Friday, 11 March 2011

Trad on Stanage Edge

As promised, more about the lads and their climbing.

As far as I understand, outdoor roped climbing falls into three categories; top roping, sport and traditional (trad).

Top roping involves a climber being on the end of a rope which has been set up from the top of the climb. The partner belays (controls) the rope as the climber ascends. There is always the security of being safely attached from above. Top roping is mainly for beginners, but can sometimes be used for trying out routes graded above the ability of the climber as a prerequisite for attempting the route by leading it. However, if the climber is logging climbs with UK Climber, it must be recorded as a route climbed after top rope inspection, rather than as O/S (on sight).

With sport climbing, the lead climber is belayed from below by his second. Routes are already marked out with bolts in the rock to which climbers can attach their safety gear during the ascent. The bolts and ropes are not intended to aid the ascent, purely as a safety measure; to ensure that any fall is only to a short rope length below the last bolt. On reaching the top of the route, the lead climber will set up an anchor and then belay a second up to the top. The second will detach all gear from the bolts as he climbs. Most sport routes are single pitch.

With trad, the placing of protection is down to the climber, who must find suitable cracks in the rock in which he can place gear (nuts, hexes, cams etc - leading to some interesting calls about the various placements of nuts.) The lead climber places this protection as he climbs and the second collects it during his ascent. Trad climbing is generally more risky than sport. The climbing at Stanage is trad.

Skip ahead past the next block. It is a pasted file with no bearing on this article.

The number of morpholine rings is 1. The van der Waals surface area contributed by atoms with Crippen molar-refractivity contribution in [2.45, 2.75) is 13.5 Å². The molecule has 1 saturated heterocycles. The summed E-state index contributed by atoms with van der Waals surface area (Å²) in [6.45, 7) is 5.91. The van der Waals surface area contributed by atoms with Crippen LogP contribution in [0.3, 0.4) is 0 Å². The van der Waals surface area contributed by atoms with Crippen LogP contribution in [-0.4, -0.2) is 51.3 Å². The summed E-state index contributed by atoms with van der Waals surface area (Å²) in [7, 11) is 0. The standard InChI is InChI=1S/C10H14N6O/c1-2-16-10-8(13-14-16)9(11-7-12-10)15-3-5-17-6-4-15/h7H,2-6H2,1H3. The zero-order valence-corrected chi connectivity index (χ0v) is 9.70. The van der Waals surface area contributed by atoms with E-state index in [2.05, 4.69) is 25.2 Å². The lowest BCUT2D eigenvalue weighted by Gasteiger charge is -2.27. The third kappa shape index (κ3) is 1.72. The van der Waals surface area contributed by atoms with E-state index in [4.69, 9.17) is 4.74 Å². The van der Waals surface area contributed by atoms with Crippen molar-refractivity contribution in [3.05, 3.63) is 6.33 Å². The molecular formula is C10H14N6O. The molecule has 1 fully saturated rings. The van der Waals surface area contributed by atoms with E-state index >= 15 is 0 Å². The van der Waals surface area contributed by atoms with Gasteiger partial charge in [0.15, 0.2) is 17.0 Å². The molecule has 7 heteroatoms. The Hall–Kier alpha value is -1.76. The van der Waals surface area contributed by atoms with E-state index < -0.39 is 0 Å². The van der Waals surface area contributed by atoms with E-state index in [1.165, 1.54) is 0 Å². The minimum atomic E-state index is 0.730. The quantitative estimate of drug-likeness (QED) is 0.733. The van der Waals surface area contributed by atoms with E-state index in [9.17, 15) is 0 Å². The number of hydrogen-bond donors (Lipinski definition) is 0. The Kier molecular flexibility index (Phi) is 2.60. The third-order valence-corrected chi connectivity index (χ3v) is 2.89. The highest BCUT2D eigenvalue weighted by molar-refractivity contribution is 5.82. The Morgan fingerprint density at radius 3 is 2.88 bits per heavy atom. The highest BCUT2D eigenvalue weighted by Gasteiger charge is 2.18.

Since he went to university, Mark has been building up his climbing rack. It's not quite complete, but it's pretty close. Personally, I look at the amount of stuff dangling from his harness and wonder how he ever gets off the ground.

But get off the ground he does. This is Mark leading up Flying Buttress Gully. Ben is below on belay. It was their first climb of the day and made a good warm up.

They followed it by climbing next door Flying Buttress; Ben seconding below...

...and winding up towards his first ever outdoor lead.


  1. I feel woozy just looking at the photos! They must have nerves of steel!

  2. What a wonderful (challenging/healthy) activity for your two sons to share! I think Mark must have the memory of an elephant to know precisely where he has placed each of those many gadgets, as I'm sure there's no room for debate once he's up and climbing. In addition to providing a great physical workout, I'm sure it must be as much of a mental workout and I guess excellent self-discipline and total focus are requisite to succeed at this sport.

    As Pondside says, they must have nerves of steel! And you must be such a proud and brave Mommy!!!

    Marvellous photos, H - this entire Stanage Edge series!

  3. You would think that with such a popular route they would install a lift.

  4. He is well equiped with such a large amount of hooks, bolts and ropes! I'm glad he takes many precautions.